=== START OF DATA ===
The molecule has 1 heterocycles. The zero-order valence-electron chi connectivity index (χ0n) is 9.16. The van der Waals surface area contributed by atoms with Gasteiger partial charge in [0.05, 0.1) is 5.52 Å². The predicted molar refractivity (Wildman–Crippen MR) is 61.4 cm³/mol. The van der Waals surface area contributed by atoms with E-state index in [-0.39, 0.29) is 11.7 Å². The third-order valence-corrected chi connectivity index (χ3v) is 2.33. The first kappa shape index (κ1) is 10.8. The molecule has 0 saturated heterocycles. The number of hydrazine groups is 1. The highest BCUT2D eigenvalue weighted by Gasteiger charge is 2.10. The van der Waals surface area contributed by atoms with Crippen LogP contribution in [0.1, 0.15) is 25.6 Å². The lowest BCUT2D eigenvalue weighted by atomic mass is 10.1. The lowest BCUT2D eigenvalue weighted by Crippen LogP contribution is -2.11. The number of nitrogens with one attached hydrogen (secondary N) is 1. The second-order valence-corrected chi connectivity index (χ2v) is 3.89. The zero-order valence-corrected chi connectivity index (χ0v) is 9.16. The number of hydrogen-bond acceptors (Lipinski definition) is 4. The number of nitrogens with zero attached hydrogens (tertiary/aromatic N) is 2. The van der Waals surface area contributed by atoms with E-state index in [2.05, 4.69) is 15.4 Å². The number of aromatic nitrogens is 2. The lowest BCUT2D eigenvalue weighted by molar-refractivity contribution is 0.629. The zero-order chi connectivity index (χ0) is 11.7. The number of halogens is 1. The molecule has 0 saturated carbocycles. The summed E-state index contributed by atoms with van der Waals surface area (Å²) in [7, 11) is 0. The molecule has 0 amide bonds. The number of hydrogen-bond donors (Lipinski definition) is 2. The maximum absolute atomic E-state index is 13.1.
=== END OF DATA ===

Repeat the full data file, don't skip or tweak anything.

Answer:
The molecule has 1 heterocycles. The zero-order valence-electron chi connectivity index (χ0n) is 9.16. The van der Waals surface area contributed by atoms with Gasteiger partial charge in [0.05, 0.1) is 5.52 Å². The predicted molar refractivity (Wildman–Crippen MR) is 61.4 cm³/mol. The van der Waals surface area contributed by atoms with E-state index in [-0.39, 0.29) is 11.7 Å². The third-order valence-corrected chi connectivity index (χ3v) is 2.33. The first kappa shape index (κ1) is 10.8. The molecule has 0 saturated heterocycles. The number of hydrazine groups is 1. The highest BCUT2D eigenvalue weighted by Gasteiger charge is 2.10. The van der Waals surface area contributed by atoms with Crippen LogP contribution in [0.1, 0.15) is 25.6 Å². The lowest BCUT2D eigenvalue weighted by atomic mass is 10.1. The lowest BCUT2D eigenvalue weighted by Crippen LogP contribution is -2.11. The number of nitrogens with one attached hydrogen (secondary N) is 1. The second-order valence-corrected chi connectivity index (χ2v) is 3.89. The zero-order valence-corrected chi connectivity index (χ0v) is 9.16. The number of hydrogen-bond acceptors (Lipinski definition) is 4. The number of nitrogens with zero attached hydrogens (tertiary/aromatic N) is 2. The van der Waals surface area contributed by atoms with E-state index in [2.05, 4.69) is 15.4 Å². The number of aromatic nitrogens is 2. The lowest BCUT2D eigenvalue weighted by molar-refractivity contribution is 0.629. The zero-order chi connectivity index (χ0) is 11.7. The number of halogens is 1. The molecule has 0 saturated carbocycles. The summed E-state index contributed by atoms with van der Waals surface area (Å²) in [7, 11) is 0. The molecule has 0 amide bonds. The number of hydrogen-bond donors (Lipinski definition) is 2. The maximum absolute atomic E-state index is 13.1.